This winter will be an interesting time for our communities. With social distancing and self-isolation still in play we wait to see if this changes how other winter viruses appear over the colder months. As we transition from our homes and back to workplaces, gyms, schools, restaurants and bars etc. we are going to expose ourselves to more bacteria and common viruses. Now may be the time to start considering how we can support the system in our body that fights these infections: our immune system.

How can we better support a healthy immune system?

The good news is there is no ‘superfood’ out there that is going to be essential for your health and well-being this winter. Keep in mind that diets that are in highly processed foods and are high in sugars should be avoided. There are however a few nutrients found in foods that will help you build a healthy body that will support a healthy immune system. Try adding some more of these foods into your daily food plan:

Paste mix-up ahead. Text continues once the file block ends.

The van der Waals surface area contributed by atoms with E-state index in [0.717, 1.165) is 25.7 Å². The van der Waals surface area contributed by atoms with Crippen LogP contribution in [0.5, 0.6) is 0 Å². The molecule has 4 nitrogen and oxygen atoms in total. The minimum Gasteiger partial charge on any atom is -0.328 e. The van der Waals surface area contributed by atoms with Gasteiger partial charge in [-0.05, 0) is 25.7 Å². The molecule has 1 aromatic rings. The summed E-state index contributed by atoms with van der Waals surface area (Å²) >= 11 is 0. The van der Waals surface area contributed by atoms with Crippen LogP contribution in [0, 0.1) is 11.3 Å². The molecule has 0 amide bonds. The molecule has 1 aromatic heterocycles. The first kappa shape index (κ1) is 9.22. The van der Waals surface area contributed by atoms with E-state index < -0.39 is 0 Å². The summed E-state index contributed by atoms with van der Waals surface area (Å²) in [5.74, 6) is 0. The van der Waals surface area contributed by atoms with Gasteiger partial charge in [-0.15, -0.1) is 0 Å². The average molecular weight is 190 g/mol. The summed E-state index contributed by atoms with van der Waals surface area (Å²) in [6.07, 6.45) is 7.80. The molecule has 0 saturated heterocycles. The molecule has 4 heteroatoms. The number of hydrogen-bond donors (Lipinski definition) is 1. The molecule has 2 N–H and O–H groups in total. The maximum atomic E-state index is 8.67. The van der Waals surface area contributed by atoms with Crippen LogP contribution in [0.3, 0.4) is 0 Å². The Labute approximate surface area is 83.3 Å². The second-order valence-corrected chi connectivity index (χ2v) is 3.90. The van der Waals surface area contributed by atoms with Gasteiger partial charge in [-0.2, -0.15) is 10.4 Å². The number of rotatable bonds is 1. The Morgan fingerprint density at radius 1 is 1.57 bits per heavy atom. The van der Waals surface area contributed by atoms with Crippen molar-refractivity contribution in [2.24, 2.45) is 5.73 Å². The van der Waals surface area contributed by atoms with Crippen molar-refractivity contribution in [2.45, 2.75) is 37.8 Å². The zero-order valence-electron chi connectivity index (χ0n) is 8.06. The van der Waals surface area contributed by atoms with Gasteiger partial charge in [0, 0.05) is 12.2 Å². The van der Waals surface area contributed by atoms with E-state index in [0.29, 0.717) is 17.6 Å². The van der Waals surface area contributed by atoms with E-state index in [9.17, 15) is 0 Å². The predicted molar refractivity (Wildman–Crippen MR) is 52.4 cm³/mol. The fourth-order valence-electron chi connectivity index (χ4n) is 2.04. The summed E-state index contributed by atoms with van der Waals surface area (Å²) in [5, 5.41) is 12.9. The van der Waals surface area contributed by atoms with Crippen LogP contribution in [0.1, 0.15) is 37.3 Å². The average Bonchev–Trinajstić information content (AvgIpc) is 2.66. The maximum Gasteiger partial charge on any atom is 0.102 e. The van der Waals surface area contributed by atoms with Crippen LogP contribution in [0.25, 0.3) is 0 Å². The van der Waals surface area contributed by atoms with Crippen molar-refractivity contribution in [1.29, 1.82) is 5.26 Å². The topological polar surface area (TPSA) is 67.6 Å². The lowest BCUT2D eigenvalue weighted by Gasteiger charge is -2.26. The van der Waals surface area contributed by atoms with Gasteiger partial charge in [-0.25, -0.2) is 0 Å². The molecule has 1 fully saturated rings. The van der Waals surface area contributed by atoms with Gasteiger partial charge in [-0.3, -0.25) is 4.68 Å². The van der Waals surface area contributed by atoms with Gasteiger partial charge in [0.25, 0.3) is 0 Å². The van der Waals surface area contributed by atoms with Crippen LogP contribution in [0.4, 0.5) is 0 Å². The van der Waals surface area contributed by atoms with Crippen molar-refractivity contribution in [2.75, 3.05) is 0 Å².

Vitamin A: Oily fish, egg yolks, green leafy vegetables, orange and yellow vegetables and fruits

B-vitamins: Grains and wholegrains including breads and cereals, nuts and seeds, legumes and green leafy vegetables

Vitamin C: Citrus fruits (oranges, lemons, mandarins), berries, kiwifruit, broccoli, tomatoes and capsicum

Vitamin D: Mainly from sunlight. Seek 15 minutes of sun exposure every day; food sources include eggs, fish, and some fortified milks

Vitamin E: Nuts, green leafy vegetables and vegetable oils

Iron: Red meat, chicken and fish. Smaller amounts are found in legumes and whole-grains

Zinc: Oysters and other seafoods, meat, chicken, nuts and dried beans